For the first time in 30 years, I have a strong feeling of confidence that things are moving in the right direction. Indigenous engagement has been key and although the East Trinity land is still owned by the State Government, it is now an Indigenous Protected Area (IPA) with a conservation status under the Lands Act.

Over many long years the people of Cairns – reinforced by the tourists who look in wonder when they visit the reef – have emphatically stated that the magnificent green backdrop of Trinity Inlet and beyond, exemplifying the very essence of what this region represents, must be protected. Indigenous management and small-scale tourism seem the perfect fit to complement this natural jewel on our doorstep and keep the corporate wolves at bay – a great conservation success story!

Since the rehabilitation work began at East Trinity in the early 2000s, I have been making regular trips there. I used to go alone or with one or two others but in 2009 I started bringing groups of birders with the permission of Queensland Parks and Wildlife Service (QPWS) and the Mandingalby Yidinji Traditional Owners. The first official bird list, in recent times, was in October 2009 when we identified over 90 species between 6.30 and 11am. This has probably been the most thorough bird count conducted with my involvement, as it was a large group and we covered all the different habitats in the 740ha property, including rainforest. There was also a large number of migrants present and the tide was low allowing us access to a greater number of waders than usual.

Since then, groups have been smaller, sometimes the month visited has been before migrants return and sometimes the tide has been unfavourable when we have been able to visit. Nevertheless, the bird count has invariably been in the high 70s demonstrating the immense bird diversity of the area.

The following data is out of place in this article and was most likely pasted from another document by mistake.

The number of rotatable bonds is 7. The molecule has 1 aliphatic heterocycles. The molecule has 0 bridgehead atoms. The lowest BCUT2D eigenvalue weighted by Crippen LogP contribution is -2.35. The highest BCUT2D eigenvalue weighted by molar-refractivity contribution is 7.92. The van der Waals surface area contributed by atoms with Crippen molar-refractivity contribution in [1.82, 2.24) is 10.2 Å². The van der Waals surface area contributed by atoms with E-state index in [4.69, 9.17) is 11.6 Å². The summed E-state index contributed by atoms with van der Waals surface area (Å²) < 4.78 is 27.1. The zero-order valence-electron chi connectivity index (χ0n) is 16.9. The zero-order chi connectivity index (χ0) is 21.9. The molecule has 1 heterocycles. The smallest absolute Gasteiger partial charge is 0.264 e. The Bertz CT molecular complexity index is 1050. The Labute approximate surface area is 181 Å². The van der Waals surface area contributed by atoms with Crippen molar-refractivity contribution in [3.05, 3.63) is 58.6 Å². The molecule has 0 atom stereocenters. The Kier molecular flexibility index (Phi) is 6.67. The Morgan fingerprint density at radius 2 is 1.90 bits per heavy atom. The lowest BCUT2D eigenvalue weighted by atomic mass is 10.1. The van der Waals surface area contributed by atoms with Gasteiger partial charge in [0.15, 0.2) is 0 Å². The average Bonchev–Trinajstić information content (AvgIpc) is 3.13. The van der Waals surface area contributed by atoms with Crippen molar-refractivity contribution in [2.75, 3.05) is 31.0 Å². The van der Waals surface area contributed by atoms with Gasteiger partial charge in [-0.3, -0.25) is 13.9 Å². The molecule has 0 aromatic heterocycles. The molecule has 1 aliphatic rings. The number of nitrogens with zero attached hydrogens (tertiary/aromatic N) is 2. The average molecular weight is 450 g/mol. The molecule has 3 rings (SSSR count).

Great-billed Herons are now relatively commonplace as are Black-necked Storks. Black Bitterns are regularly seen, often on exposed branches of dead melaleucas that are gradually being replaced by returning mangroves. Birds, relatively uncommon on the lowlands, like Black-faced Cuckoo-shrike and Dollarbird (both seasonally) and Black-shouldered Kite are regularly seen. Northern Fantail and Grey Whistler have both been identified. Our sighting of a Red-necked Avocet was challenged by E-bird!

My favourite part of East Trinity is Peat Swamp which is a glorious mini-wetland replete with birdlife (and sometimes mosquitoes!) This was the area where dredge spoil dumping was proposed during the widening and deepening of Trinity Inlet for our now quiescent cruise line industry. I, personally lobbied hard against that beautiful place being used as a spoil dump to anybody and everybody who would listen with eventual success.

The future is brighter than I can ever remember for East Trinity with birds and fish returning aplenty.

Denis Walls

Denis Walls was spokesperson for Save Trinity Inlet and later, the Cairns Wetlands Park Committee. He is current President of the Cairns and Far North Environment Centre (CAFNEC). Images by Steven Nowakowski.